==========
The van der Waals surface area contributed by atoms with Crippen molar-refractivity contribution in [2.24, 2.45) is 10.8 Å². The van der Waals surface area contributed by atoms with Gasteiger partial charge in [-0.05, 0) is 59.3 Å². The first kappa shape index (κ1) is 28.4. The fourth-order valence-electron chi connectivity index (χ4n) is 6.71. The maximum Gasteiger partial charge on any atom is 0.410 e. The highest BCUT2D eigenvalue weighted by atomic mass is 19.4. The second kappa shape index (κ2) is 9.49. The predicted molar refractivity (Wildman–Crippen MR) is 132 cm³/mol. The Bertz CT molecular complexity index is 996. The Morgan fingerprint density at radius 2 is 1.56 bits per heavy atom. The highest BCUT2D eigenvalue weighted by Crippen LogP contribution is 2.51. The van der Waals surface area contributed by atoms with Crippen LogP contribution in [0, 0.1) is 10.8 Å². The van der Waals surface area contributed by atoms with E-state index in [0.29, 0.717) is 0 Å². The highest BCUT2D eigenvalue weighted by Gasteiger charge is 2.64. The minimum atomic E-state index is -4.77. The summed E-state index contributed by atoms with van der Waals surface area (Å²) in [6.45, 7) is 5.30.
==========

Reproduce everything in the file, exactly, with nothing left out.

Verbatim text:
The van der Waals surface area contributed by atoms with Crippen molar-refractivity contribution in [2.24, 2.45) is 10.8 Å². The van der Waals surface area contributed by atoms with Gasteiger partial charge in [-0.05, 0) is 59.3 Å². The first kappa shape index (κ1) is 28.4. The fourth-order valence-electron chi connectivity index (χ4n) is 6.71. The maximum Gasteiger partial charge on any atom is 0.410 e. The highest BCUT2D eigenvalue weighted by atomic mass is 19.4. The second kappa shape index (κ2) is 9.49. The predicted molar refractivity (Wildman–Crippen MR) is 132 cm³/mol. The Bertz CT molecular complexity index is 996. The Morgan fingerprint density at radius 2 is 1.56 bits per heavy atom. The highest BCUT2D eigenvalue weighted by Crippen LogP contribution is 2.51. The van der Waals surface area contributed by atoms with Crippen LogP contribution in [0, 0.1) is 10.8 Å². The van der Waals surface area contributed by atoms with E-state index in [0.29, 0.717) is 0 Å². The highest BCUT2D eigenvalue weighted by Gasteiger charge is 2.64. The minimum atomic E-state index is -4.77. The summed E-state index contributed by atoms with van der Waals surface area (Å²) in [6.45, 7) is 5.30.